Giffords, who was helped to the speaker’s table by her husband, spoke haltingly, still showing the signs of a gunshot wound to the head she suffered in a 2011 shooting in Tucson that killed six and wounded 12 others.

“You must act. Be bold, be courageous. Americans are counting on you,” Giffords said.

It was the emotional beginning to a heated four-hour hearing that pitted differing visions of gun-control against each other, with one side calling for new regulations and gun-rights advocates urging stricter enforcement of existing laws.

The hearing was sparked by a shooting spree in a Newtown, Conn., elementary school last month that killed 26, most of them children. It was interrupted by news that a gunman had opened fire in a Phoenix office building Wednesday, killing one and wounding two others.

The Newtown shooting produced a sweeping package of gun-control and violence-prevention measures from the White House, as well as separate bills by many of the Democrats on the committee. The proposals call for broader background checks on gun buyers, a renewed ban on assault-style weapons and a ban on high-capacity ammunition clips, among other measures.

But Wayne LaPierre, the executive vice president of the National Rifle Association, told the committee that more regulation would only burden responsible gun owners. He said banning certain weapons did not help reduce crime from 1994 to 2004 and it would not work now.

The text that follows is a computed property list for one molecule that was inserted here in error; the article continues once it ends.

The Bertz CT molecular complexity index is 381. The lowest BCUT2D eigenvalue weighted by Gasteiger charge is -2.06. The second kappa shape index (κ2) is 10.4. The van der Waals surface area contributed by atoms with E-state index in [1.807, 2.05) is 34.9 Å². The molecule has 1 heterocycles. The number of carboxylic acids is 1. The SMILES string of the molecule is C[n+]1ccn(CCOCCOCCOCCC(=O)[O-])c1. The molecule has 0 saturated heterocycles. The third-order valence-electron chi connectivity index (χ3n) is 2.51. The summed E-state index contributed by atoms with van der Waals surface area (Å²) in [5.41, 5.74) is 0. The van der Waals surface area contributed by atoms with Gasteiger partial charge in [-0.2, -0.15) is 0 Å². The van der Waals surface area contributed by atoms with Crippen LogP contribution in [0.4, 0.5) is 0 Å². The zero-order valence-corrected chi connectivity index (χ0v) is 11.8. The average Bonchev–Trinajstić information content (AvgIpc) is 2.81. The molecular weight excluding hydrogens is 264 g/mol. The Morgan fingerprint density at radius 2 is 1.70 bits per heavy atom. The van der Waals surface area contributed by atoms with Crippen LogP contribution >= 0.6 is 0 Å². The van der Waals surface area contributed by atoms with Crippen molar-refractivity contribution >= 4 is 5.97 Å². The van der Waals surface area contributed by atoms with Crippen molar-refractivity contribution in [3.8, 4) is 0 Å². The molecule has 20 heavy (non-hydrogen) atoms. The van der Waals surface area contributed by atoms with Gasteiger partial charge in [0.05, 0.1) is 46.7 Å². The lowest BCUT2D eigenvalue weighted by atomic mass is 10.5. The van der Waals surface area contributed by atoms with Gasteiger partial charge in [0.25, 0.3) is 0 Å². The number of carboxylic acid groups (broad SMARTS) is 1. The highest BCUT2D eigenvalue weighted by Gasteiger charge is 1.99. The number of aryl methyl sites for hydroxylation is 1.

“Law-abiding gun owners will not accept blame for the acts of violent or deranged criminals,” LaPierre said. “Nor do we believe the government should dictate what we can lawfully own and use to protect our families.”

He said a universal background check system would be an “unmanageable, federal nightmare” and ineffective because criminals would work around it.

Rather than regulation, LaPierre and most of the Republican senators on the commitee called for greater enforcement of the current gun laws and the introduction of armed security in schools.

Sen. Charles Schumer, D-N.Y., countered that background checks kept 2 million people from buying guns between 1994 and 2009, and cited a poll that 74 percent of NRA members support stronger background checks.